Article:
Brutal: Under Tough Questioning, China's Ambassador to the UK Can't Explain Disturbing Video of Uighurs

Posted: Jul 21, 2020 1:30 PM

Hats off to the BBC, which has done important work highlighting China's program of grotesque human rights abuses against the Uighur minority population in Xinjiang. We highlighted the network's extraordinary expose that aired last year, and now one of their hosts has done an additional journalistic service by confronting Beijing's ambassador to London with shocking, recently-resurfaced images of what appear to be detained Uighurs being forced onto trains. Andrew Marr repeatedly pressed Liu Xiaoming to explain what was happening in the now-viral clip, reducing the Communist regime's diplomat to a string of non-sequiturs and dissembling, which were fact-checked in real time. This is superb:

Consider Liu's various attempts at spin and deflection: First, he asks if Marr has ever personally visited Xinjiang, which is totally irrelevant, before shifting over to waxing poetic about the beauty of the region (also irrelevant). He then mutters something about "thousands" of terrorist attacks but doesn't expand on the point. Marr refocuses on the question at hand, demanding to know "why people are kneeling blindfolded and shaven, and being led to trains, in modern China." Liu says he doesn't know how the video came into public view, tossing out a theory that perhaps it was a routine prison transfer. Rather than answering what is happening in the drone footage, Liu repeatedly says he doesn't know how BBC came into possession of it.

He then dismisses "so-called" Western intelligence agencies that have authenticated the video, also denying the broader allegations of widespread ethnic cleansing, internment and other abuses. His supposed evidence is significant population growth in Xinjiang over recent decades, but Marr cuts in with China's own statistics showing that population growth among Uighurs specifically in that region fell by 84 percent between 2015 and 2018. Liu denies this outright, then retreats to the same misleading talking point about Xinjiang's overall expanding population, ignoring the persecuted group at issue. He also insists that population control restrictions and forced abortions aren't occurring, but a recent Associated Press report demonstrates otherwise:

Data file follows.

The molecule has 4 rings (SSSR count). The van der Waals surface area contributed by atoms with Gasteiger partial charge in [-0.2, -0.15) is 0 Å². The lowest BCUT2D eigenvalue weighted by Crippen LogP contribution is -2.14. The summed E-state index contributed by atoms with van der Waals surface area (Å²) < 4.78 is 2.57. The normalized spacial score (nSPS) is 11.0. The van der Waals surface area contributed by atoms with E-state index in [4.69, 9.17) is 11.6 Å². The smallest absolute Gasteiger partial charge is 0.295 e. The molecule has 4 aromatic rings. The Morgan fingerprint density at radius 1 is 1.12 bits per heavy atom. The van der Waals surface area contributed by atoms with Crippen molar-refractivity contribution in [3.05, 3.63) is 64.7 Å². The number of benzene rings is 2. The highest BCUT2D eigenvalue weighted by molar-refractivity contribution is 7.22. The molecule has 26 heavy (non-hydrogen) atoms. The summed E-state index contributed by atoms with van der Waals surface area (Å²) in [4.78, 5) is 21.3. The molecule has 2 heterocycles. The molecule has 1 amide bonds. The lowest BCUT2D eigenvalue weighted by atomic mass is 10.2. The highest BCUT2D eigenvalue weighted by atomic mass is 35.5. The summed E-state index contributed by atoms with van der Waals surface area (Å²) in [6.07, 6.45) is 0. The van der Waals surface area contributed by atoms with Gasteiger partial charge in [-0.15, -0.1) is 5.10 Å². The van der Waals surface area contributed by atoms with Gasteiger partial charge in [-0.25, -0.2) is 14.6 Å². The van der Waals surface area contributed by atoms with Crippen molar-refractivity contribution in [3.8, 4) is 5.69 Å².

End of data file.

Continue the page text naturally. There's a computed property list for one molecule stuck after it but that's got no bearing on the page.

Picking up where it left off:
The Chinese government is taking draconian measures to slash birth rates among Uighurs and other minorities as part of a sweeping campaign to curb its Muslim population, even as it encourages some of the country’s Han majority to have more children. While individual women have spoken out before about forced birth control, the practice is far more widespread and systematic than previously known, according to an AP investigation based on government statistics, state documents and interviews with 30 ex-detainees, family members and a former detention camp instructor. The campaign over the past four years in the far west region of Xinjiang is leading to what some experts are calling a form of “demographic genocide.”...

The state regularly subjects minority women to pregnancy checks, and forces intrauterine devices, sterilization and even abortion on hundreds of thousands, the interviews and data show. Even while the use of IUDs and sterilization has fallen nationwide, it is rising sharply in Xinjiang. The population control measures are backed by mass detention both as a threat and as a punishment for failure to comply. Having too many children is a major reason people are sent to detention camps...Police raid homes, terrifying parents as they search for hidden children...The result of the birth control campaign is a climate of terror around having children, as seen in interview after interview.

This is repugnant, and it's clear that Liu is flagrantly lying -- which is par for the course with Beijing, on numerous fronts. The Trump administration recently imposed sanctions against Chinese officials linked to the human rights violations against Xinjiang's Uighurs. The US government has also harshly criticized China's unlawful crackdown in Hong Kong, which was outrageously endorsed by the United Nations' body allegedly devoted to protecting human rights. In case you missed it, I discussed these matters with President Trump's National Security Advisor last week as he returned home from Paris.

Between this tough BBC interview and Boris Johnson's Huawei decision, the Chinese regime can't be too happy with the British government these days.  I'll leave you with this: